Cairns Indigenous Art Fair celebrates Aboriginal and Torres Strait Islander cultures


Premier Annastacia Palaszczuk has welcomed the return of visitors to the Cairns Indigenous Art Fair (CIAF) 2022 and acknowledged the many First Nations artists whose work formed the centrepiece of the annual event.

“It’s an exciting time in Cairns with the staging of this landmark event as an important First Nation arts and cultural festival which our Government has supported since its inception,” the Premier said.

“I congratulate the winners of the CIAF art awards, including Katherine Ngallametta as the 2022 winner of the $15,000 Premier’s Award for Excellence for the most outstanding work at CIAF.

“Katherine Ngallametta, from Pormpuraaw Art and Culture Centre, received the award for her work Land Centre, which the judges described as “a poignant work whose patterns and ripples evoke abstract images of the layers of the earth, rings of a tree and the life forces of Country.”

Minister for the Arts Leeanne Enoch said CIAF received operational core funding from the Queensland Government with $2.4million over four-years.

“We are also investing in two additional CIAF initiatives in 2022, with $200,000 for the Big Sculpture Showcase which features large-scale works to activate the CIAF event landscape, and $120,000 for CIAF 2022-23 Digital Growth Opportunities to produce a series of video podcasts that will help CIAF to record and pass on cultural knowledge,” the Minister said.

“CIAF 2022 features beautiful visual arts, and a comprehensive program of music and performing arts, including the CIAF Fashion Story exhibition which presents fashion design, wearable art, performance and Music in the Tank live music program at Tanks Arts Centre.”

Minister Enoch said the Queensland Government’s ongoing investment would see the festival continue to elevate First Nations arts, and grow Aboriginal and Torres Strait Islander arts practice, development and distribution.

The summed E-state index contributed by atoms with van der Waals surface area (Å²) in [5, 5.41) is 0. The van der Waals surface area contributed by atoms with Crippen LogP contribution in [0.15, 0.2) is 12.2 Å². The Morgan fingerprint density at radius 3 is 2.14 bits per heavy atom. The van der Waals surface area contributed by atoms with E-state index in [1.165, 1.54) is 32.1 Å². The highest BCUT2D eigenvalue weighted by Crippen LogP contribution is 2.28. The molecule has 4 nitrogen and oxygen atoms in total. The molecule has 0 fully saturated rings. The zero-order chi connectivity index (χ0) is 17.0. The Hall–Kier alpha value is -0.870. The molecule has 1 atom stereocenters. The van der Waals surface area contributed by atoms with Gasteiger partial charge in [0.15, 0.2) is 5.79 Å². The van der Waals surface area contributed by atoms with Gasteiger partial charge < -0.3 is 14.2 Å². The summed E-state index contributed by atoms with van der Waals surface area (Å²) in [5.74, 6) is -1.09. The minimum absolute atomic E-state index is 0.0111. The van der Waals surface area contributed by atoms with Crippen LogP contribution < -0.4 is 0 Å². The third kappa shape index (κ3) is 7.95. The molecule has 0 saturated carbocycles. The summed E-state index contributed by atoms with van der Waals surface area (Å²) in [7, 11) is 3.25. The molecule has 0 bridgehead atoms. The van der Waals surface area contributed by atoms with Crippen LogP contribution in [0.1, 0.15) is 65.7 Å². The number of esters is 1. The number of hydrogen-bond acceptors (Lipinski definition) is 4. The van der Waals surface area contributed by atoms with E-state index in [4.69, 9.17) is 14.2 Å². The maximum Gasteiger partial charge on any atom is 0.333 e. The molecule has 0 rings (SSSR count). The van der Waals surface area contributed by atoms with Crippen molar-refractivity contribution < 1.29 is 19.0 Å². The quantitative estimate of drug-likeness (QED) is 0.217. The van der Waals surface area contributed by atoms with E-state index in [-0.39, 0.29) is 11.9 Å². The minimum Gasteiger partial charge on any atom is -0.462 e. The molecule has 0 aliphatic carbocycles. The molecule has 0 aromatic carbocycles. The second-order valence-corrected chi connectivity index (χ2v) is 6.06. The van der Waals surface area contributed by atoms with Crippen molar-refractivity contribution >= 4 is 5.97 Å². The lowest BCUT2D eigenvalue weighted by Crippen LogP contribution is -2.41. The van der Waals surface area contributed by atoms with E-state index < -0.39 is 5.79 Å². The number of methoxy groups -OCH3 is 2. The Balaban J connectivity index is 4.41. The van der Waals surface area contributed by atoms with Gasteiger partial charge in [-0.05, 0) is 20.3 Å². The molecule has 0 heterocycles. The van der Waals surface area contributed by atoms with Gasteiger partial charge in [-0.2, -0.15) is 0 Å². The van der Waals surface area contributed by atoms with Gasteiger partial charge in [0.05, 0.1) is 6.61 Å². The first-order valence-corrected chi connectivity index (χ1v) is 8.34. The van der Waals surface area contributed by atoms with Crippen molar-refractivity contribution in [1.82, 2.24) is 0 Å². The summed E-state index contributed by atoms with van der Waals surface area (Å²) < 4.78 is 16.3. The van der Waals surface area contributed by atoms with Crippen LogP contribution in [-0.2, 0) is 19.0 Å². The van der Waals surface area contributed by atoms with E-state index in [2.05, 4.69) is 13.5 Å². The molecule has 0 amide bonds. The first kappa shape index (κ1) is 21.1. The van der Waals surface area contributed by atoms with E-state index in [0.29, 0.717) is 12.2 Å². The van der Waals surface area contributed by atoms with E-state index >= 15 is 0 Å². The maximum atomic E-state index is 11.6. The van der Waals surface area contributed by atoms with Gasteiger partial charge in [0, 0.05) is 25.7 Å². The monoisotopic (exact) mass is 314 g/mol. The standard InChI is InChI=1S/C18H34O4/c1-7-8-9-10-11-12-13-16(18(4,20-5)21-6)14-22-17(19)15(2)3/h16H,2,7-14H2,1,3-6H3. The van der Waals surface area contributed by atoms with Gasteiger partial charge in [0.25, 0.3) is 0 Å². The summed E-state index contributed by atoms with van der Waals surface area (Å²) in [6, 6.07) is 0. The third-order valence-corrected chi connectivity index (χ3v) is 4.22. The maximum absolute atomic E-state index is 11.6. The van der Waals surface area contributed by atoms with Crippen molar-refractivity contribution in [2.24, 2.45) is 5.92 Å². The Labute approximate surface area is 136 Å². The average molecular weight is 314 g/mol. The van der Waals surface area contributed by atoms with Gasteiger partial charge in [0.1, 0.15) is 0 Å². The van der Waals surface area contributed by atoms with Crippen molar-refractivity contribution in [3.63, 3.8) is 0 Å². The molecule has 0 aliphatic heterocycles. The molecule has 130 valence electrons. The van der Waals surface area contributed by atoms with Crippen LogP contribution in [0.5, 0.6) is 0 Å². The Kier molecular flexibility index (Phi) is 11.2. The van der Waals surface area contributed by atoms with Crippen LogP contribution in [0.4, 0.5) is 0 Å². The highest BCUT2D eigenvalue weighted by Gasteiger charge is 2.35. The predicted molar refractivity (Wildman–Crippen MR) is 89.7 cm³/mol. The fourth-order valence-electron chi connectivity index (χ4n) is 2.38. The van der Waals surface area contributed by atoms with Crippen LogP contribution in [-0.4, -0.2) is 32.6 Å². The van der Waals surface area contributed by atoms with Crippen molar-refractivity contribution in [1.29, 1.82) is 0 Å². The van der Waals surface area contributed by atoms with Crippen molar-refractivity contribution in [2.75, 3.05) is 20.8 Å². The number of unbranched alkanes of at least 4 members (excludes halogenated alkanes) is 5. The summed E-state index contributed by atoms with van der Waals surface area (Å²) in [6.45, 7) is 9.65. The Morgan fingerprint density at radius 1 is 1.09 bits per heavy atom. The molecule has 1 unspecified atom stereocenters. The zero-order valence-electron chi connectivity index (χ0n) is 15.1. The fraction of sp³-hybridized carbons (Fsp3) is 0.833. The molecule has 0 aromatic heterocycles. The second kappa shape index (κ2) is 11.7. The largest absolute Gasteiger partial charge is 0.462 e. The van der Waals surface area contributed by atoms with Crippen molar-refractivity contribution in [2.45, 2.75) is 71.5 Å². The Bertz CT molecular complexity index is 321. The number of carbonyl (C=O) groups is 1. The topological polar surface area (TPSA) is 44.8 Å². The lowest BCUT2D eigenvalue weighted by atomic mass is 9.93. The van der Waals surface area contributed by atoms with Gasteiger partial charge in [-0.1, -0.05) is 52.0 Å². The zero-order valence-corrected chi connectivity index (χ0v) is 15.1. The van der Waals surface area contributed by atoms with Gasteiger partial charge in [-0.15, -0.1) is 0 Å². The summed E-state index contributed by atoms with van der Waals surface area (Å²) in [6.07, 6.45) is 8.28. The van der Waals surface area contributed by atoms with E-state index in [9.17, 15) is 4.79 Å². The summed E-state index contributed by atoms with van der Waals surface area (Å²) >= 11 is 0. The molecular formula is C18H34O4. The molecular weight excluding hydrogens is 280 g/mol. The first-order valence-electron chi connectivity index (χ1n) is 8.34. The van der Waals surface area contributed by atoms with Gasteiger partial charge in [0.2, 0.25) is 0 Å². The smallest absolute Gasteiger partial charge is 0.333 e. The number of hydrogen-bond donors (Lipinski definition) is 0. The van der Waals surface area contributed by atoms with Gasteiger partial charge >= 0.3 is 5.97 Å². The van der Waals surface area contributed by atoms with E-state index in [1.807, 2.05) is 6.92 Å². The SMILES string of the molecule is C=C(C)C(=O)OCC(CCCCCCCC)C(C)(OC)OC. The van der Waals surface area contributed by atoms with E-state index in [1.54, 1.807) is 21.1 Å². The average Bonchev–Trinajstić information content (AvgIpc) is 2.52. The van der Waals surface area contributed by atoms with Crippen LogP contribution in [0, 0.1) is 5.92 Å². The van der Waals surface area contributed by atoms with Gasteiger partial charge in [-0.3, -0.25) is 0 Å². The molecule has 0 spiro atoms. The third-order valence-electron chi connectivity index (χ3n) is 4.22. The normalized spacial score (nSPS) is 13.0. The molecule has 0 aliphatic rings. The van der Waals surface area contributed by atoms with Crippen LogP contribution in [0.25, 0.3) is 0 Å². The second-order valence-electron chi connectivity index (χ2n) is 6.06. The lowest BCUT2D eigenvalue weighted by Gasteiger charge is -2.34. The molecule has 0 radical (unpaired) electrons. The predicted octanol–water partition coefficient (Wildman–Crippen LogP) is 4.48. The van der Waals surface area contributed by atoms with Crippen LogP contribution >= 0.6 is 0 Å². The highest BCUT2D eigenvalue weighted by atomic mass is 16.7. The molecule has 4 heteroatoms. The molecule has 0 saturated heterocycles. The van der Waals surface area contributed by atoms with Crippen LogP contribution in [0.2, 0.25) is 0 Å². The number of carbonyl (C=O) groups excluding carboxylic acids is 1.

“CIAF plays an important role in profiling Aboriginal and Torres Strait Islander artists and expanding ethical networks to grow the sale and distribution of First Nations art and secure Queensland’s reputation for exceptional First Nations arts and cultural experiences.

“The Brisbane 2032 Olympic and Paralympic Games are set to be a powerful celebration of First Nations arts and cultures, and the Queensland Government is committed to ensuring First Nations artists and arts workers are best positioned to leverage the significant opportunity this presents,” Minister Enoch said.

Aboriginal and Torres Strait Islander Partnerships Minister Craig Crawford congratulated all the artists on show at CIAF, that coincides with NAIOC week.

“Art, like language, is an expression of the spirit and soul,” Mr Crawford said.

“It is also a form of truth-telling, and through art can help connect all of us to the stories, songlines, and sense of place of First Nations artists.”

In delivering her eighth and final CIAF, Artistic Director Janina Harding said she was looking forward to the days ahead and welcoming everyone back.

“I feel particularly proud of the CIAF team and the incredible quality of artwork on show,” Ms Harding said.

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